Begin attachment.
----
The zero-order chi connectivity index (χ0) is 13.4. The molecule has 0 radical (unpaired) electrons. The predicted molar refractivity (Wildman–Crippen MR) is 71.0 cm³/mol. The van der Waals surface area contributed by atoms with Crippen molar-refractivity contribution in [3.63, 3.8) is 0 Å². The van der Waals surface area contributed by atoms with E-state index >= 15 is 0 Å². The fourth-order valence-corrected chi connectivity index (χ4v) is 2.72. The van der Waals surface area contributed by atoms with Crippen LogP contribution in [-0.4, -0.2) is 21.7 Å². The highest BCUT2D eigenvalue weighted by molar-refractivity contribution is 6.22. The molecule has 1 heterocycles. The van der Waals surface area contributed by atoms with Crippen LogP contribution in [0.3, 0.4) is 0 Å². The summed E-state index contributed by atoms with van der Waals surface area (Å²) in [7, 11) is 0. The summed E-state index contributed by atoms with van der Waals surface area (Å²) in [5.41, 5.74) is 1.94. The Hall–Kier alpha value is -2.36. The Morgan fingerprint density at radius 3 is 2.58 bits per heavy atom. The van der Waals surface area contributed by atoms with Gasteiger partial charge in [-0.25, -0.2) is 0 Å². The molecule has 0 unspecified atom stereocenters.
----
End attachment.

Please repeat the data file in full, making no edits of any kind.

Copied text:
The zero-order chi connectivity index (χ0) is 13.4. The molecule has 0 radical (unpaired) electrons. The predicted molar refractivity (Wildman–Crippen MR) is 71.0 cm³/mol. The van der Waals surface area contributed by atoms with Crippen molar-refractivity contribution in [3.63, 3.8) is 0 Å². The van der Waals surface area contributed by atoms with E-state index >= 15 is 0 Å². The fourth-order valence-corrected chi connectivity index (χ4v) is 2.72. The van der Waals surface area contributed by atoms with Crippen LogP contribution in [-0.4, -0.2) is 21.7 Å². The highest BCUT2D eigenvalue weighted by molar-refractivity contribution is 6.22. The molecule has 1 heterocycles. The van der Waals surface area contributed by atoms with Crippen LogP contribution in [0.3, 0.4) is 0 Å². The summed E-state index contributed by atoms with van der Waals surface area (Å²) in [7, 11) is 0. The summed E-state index contributed by atoms with van der Waals surface area (Å²) in [5.41, 5.74) is 1.94. The Hall–Kier alpha value is -2.36. The Morgan fingerprint density at radius 3 is 2.58 bits per heavy atom. The van der Waals surface area contributed by atoms with Gasteiger partial charge in [-0.25, -0.2) is 0 Å². The molecule has 0 unspecified atom stereocenters.